Early Christian Peter was prone to a ‘gospel amnesia’ caused by a deep rooted love of pleasing people, a deep fear of others thinking he wasn’t holy enough, and so he kept trying to reinstate old rules that God had given his people for a previous generation in his own life. And in so doing he kept excluding people who Jesus welcomed.
Paul had good news for Peter. In the words of Barbara Duguid, “There is grace to change you and there is grace to help you cope with failing to change.” Both are needed, though the second is a bit scary.
It’s not just Peter though, followers of Jesus for 2000 years have found themselves prone to forget how good Jesus is, and imagining themselves less than safe in him, they’ve reached for countless others things, good things, bad things, cultural things to define themselves.
On Sunday morning Stuart quoted Paul Tripp’s book Dangerous Calling: “My experience with hundreds of pastors is that many sadly function in a regular state of gospel amnesia. I love reminding pastors of the present benefits of the person and work of Jesus. I love helping them to see their security… in how much Jesus has already loved them.”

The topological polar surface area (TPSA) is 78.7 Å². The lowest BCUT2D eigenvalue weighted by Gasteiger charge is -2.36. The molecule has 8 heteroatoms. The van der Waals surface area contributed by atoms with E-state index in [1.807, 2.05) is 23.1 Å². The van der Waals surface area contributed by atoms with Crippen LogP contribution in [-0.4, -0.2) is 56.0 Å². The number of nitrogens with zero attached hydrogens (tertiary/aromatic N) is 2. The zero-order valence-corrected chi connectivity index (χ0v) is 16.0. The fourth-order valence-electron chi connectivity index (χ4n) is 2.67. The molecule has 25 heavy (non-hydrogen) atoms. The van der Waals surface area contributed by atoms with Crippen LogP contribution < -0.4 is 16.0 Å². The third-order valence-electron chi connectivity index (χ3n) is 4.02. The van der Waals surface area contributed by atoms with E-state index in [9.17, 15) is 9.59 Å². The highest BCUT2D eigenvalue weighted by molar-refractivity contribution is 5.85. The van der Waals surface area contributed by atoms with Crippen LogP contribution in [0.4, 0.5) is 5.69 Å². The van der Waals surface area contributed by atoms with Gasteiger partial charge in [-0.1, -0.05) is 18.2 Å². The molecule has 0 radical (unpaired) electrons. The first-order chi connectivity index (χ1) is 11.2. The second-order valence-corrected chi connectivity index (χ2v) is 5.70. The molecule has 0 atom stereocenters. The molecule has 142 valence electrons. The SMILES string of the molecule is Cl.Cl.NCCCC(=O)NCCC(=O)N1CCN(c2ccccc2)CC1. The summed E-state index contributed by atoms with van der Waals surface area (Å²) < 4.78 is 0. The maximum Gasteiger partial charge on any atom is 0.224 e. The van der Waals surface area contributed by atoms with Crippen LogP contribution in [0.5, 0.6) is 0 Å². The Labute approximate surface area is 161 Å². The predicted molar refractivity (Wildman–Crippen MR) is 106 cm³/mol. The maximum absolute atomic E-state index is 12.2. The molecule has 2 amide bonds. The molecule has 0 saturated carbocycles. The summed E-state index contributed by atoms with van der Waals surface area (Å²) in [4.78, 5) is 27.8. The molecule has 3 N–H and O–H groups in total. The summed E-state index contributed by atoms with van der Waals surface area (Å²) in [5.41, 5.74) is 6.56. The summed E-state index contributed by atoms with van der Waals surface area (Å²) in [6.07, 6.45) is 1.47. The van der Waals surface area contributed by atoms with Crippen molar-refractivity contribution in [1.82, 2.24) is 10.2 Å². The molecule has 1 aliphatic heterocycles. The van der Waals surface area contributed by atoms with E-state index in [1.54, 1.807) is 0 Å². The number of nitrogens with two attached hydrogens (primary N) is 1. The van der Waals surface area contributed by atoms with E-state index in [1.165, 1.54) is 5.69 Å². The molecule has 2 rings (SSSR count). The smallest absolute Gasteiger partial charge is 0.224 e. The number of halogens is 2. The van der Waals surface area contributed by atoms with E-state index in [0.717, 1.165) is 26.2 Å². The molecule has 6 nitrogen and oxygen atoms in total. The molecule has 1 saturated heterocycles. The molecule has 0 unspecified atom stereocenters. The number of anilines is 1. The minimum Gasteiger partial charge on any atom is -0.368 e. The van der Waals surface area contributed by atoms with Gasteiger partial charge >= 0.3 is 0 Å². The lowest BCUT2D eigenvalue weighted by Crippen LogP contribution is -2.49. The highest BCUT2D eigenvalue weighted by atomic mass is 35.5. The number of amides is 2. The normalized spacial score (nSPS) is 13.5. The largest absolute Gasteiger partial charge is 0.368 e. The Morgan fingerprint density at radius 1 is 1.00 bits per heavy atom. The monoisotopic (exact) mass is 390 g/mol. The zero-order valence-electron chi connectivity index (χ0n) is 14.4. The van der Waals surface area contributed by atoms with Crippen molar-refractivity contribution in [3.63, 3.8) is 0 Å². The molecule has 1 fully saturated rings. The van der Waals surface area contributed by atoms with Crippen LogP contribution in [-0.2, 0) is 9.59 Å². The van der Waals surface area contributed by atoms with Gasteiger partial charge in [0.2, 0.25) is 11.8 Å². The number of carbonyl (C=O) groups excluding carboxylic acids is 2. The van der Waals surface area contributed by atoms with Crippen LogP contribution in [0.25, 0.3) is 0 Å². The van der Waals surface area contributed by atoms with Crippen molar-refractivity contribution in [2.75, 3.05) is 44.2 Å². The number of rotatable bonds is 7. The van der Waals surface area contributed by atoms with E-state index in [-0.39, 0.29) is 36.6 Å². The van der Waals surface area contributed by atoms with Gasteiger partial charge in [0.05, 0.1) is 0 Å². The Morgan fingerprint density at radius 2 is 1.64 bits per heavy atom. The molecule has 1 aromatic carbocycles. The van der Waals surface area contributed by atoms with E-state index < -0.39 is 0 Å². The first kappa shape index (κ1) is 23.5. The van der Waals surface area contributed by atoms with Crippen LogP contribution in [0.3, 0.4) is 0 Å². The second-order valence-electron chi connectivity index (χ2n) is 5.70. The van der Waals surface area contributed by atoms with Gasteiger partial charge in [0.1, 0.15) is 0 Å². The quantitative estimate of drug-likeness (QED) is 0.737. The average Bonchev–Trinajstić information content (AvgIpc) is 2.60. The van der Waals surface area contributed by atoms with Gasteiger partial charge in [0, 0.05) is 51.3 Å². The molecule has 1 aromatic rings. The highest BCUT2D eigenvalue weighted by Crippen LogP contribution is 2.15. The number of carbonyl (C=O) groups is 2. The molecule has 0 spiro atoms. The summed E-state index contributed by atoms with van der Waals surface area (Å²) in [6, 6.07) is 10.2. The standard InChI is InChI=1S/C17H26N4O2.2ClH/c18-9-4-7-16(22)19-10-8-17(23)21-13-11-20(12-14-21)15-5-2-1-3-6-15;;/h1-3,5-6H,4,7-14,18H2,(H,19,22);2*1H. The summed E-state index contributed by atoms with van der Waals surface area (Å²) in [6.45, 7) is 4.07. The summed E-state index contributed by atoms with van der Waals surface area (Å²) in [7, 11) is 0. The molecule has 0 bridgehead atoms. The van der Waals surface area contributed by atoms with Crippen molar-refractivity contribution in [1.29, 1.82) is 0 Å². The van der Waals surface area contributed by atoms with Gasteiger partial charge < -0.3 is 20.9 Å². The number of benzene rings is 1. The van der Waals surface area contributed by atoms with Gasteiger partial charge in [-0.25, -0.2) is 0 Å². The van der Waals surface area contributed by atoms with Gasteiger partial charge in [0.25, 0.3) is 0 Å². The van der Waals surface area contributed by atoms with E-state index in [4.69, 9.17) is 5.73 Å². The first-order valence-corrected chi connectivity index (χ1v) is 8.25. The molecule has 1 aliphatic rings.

Paul spoke to his friend Peter, two rocks of the early church movement, to remind him that ‘the Son of God loved me and gave himself for me.’
It feels terrifying to let go of all the good things and bad things in which we find our security, but says Paul, you really can trust Jesus to carry you, just see his arms open as he died for you. Would you entrust yourself to him?
We continue our series You are always welcome at our next Sunday gathering.